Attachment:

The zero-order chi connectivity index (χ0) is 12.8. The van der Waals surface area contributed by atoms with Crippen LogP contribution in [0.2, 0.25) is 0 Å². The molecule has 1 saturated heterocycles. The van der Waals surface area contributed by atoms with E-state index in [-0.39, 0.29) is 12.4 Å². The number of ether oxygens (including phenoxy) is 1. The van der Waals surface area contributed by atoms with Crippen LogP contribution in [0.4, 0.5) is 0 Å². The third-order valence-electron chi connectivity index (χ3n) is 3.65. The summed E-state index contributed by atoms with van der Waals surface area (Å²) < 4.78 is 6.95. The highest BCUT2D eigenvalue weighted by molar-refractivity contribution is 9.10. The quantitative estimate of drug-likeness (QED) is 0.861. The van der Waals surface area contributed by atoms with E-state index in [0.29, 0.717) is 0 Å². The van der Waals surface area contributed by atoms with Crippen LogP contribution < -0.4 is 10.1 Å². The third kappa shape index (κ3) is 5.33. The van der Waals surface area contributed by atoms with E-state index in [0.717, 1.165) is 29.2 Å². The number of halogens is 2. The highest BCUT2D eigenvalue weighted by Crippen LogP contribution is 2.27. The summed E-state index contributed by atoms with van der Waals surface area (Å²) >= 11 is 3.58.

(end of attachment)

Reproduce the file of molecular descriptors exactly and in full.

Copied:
The zero-order chi connectivity index (χ0) is 12.8. The van der Waals surface area contributed by atoms with Crippen LogP contribution in [0.2, 0.25) is 0 Å². The molecule has 1 saturated heterocycles. The van der Waals surface area contributed by atoms with E-state index in [-0.39, 0.29) is 12.4 Å². The number of ether oxygens (including phenoxy) is 1. The van der Waals surface area contributed by atoms with Crippen LogP contribution in [0.4, 0.5) is 0 Å². The third-order valence-electron chi connectivity index (χ3n) is 3.65. The summed E-state index contributed by atoms with van der Waals surface area (Å²) < 4.78 is 6.95. The highest BCUT2D eigenvalue weighted by molar-refractivity contribution is 9.10. The quantitative estimate of drug-likeness (QED) is 0.861. The van der Waals surface area contributed by atoms with E-state index in [0.29, 0.717) is 0 Å². The van der Waals surface area contributed by atoms with Crippen LogP contribution < -0.4 is 10.1 Å². The third kappa shape index (κ3) is 5.33. The van der Waals surface area contributed by atoms with E-state index in [0.717, 1.165) is 29.2 Å². The number of halogens is 2. The highest BCUT2D eigenvalue weighted by Crippen LogP contribution is 2.27. The summed E-state index contributed by atoms with van der Waals surface area (Å²) >= 11 is 3.58.